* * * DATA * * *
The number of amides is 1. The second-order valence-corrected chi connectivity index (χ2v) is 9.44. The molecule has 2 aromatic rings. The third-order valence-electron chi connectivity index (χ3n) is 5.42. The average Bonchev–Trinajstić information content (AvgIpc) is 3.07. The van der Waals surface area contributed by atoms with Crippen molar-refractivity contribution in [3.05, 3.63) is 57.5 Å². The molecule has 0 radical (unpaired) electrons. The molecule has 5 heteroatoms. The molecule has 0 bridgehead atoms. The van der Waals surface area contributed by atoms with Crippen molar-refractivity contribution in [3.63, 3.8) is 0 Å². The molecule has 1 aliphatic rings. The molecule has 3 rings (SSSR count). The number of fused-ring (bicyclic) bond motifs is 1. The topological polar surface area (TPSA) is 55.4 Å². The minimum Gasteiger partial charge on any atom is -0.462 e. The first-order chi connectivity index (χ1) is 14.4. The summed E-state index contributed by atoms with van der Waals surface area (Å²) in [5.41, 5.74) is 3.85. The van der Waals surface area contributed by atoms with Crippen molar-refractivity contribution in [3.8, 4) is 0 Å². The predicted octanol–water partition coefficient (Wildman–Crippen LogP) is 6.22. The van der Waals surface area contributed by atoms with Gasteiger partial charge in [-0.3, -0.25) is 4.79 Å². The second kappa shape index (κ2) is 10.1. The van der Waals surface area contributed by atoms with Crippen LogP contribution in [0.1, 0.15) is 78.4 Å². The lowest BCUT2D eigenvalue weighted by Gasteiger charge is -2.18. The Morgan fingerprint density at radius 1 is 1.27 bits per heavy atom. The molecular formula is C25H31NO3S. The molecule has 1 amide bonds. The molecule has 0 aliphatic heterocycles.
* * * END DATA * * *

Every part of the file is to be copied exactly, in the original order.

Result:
The number of amides is 1. The second-order valence-corrected chi connectivity index (χ2v) is 9.44. The molecule has 2 aromatic rings. The third-order valence-electron chi connectivity index (χ3n) is 5.42. The average Bonchev–Trinajstić information content (AvgIpc) is 3.07. The van der Waals surface area contributed by atoms with Crippen molar-refractivity contribution in [3.05, 3.63) is 57.5 Å². The molecule has 0 radical (unpaired) electrons. The molecule has 5 heteroatoms. The molecule has 0 bridgehead atoms. The van der Waals surface area contributed by atoms with Crippen molar-refractivity contribution in [3.63, 3.8) is 0 Å². The molecule has 1 aliphatic rings. The molecule has 3 rings (SSSR count). The number of fused-ring (bicyclic) bond motifs is 1. The topological polar surface area (TPSA) is 55.4 Å². The minimum Gasteiger partial charge on any atom is -0.462 e. The first-order chi connectivity index (χ1) is 14.4. The summed E-state index contributed by atoms with van der Waals surface area (Å²) in [5.41, 5.74) is 3.85. The van der Waals surface area contributed by atoms with Crippen molar-refractivity contribution in [3.8, 4) is 0 Å². The predicted octanol–water partition coefficient (Wildman–Crippen LogP) is 6.22. The van der Waals surface area contributed by atoms with Gasteiger partial charge in [-0.3, -0.25) is 4.79 Å². The second kappa shape index (κ2) is 10.1. The van der Waals surface area contributed by atoms with Crippen LogP contribution in [0.1, 0.15) is 78.4 Å². The lowest BCUT2D eigenvalue weighted by Gasteiger charge is -2.18. The Morgan fingerprint density at radius 1 is 1.27 bits per heavy atom. The molecular formula is C25H31NO3S. The molecule has 1 amide bonds. The molecule has 0 aliphatic heterocycles.